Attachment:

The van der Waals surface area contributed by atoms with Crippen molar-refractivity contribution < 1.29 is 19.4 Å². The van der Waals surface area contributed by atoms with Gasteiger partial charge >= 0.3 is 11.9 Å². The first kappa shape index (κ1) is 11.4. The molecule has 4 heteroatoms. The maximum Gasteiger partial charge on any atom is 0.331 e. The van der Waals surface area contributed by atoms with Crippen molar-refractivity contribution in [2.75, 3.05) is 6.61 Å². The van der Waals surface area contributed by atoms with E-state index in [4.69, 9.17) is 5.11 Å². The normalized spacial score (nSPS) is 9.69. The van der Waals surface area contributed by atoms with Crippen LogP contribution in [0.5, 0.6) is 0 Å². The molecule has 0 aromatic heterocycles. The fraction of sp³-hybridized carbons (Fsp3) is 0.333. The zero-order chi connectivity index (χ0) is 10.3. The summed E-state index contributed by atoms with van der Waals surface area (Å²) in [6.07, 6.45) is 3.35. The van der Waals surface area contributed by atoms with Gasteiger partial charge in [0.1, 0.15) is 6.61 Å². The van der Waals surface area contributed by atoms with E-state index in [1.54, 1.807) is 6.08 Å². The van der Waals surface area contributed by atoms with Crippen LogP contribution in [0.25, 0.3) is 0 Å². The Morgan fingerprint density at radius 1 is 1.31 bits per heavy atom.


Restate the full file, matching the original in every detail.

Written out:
The van der Waals surface area contributed by atoms with Crippen molar-refractivity contribution < 1.29 is 19.4 Å². The van der Waals surface area contributed by atoms with Gasteiger partial charge >= 0.3 is 11.9 Å². The first kappa shape index (κ1) is 11.4. The molecule has 4 heteroatoms. The maximum Gasteiger partial charge on any atom is 0.331 e. The van der Waals surface area contributed by atoms with Crippen molar-refractivity contribution in [2.75, 3.05) is 6.61 Å². The van der Waals surface area contributed by atoms with E-state index in [4.69, 9.17) is 5.11 Å². The normalized spacial score (nSPS) is 9.69. The van der Waals surface area contributed by atoms with Crippen LogP contribution in [0.5, 0.6) is 0 Å². The molecule has 0 aromatic heterocycles. The fraction of sp³-hybridized carbons (Fsp3) is 0.333. The zero-order chi connectivity index (χ0) is 10.3. The summed E-state index contributed by atoms with van der Waals surface area (Å²) in [6.07, 6.45) is 3.35. The van der Waals surface area contributed by atoms with Gasteiger partial charge in [0.1, 0.15) is 6.61 Å². The van der Waals surface area contributed by atoms with E-state index in [1.54, 1.807) is 6.08 Å². The van der Waals surface area contributed by atoms with Crippen LogP contribution in [0.25, 0.3) is 0 Å². The Morgan fingerprint density at radius 1 is 1.31 bits per heavy atom.